On the vineyard calendar, ancient traditions coexist with modern methods, particularly when it comes to the core of winemaking: the thoughtful care and maintenance of the vines themselves. In April we tended to the soils so that the vines would wake up. In May, those vines have begun to show signs of rebirth as green buds appear along their branches.
The small sprouts begin to grow and within a few months the new branches will be two meters long. This is the best time to carry out “green pruning,” which helps regulate the growth of the folliage on the vines – balancing the relationship between leaf surface and fruit production. This is usually completed in two or three trips through the vineyard. Unwanted and old branches are eliminated and new growth is thinned to create a desireable environment for ripening the grapes, enhancing cluster density and layout, and managing their light exposure.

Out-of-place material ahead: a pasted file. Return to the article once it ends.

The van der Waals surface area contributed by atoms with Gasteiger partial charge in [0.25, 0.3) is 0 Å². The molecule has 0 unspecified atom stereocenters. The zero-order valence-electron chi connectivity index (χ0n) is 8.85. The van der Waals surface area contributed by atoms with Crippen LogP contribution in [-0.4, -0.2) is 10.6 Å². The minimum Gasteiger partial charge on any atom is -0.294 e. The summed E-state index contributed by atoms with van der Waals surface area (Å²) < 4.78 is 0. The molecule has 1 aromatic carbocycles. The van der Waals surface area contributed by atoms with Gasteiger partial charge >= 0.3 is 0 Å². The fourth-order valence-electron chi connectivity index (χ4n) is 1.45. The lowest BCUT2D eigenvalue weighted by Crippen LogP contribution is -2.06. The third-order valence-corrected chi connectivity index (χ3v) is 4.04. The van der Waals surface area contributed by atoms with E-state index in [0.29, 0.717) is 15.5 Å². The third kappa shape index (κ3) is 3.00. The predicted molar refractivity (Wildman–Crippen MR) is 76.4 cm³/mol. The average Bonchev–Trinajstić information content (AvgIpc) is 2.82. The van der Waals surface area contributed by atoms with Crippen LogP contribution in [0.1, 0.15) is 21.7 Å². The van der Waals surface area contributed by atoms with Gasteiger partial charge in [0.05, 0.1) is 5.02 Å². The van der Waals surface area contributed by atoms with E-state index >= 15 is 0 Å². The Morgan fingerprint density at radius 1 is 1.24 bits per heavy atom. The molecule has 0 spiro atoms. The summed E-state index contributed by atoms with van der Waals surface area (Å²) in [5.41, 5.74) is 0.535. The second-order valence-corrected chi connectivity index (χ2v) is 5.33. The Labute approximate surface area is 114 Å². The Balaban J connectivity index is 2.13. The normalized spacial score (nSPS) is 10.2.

As the vines come to life in May, so to do other things growing in the vineyard. To guard against unwanted plants or pests this is when the soil surface is treated. Depending on what is required, treatments can be defensive to protect against diseases and parasites, or they can be nourishing with the application of fertilizers based on soil analysis. All this work is done in accordancewith the regional Protocols.
To produce excellent wines, such as Follador Prosecco, the vines require attention throughout their annual growth cycle- even in the seemingly dormant months. This is how you get the best clusters of fruit, ready for the next stage of transformation.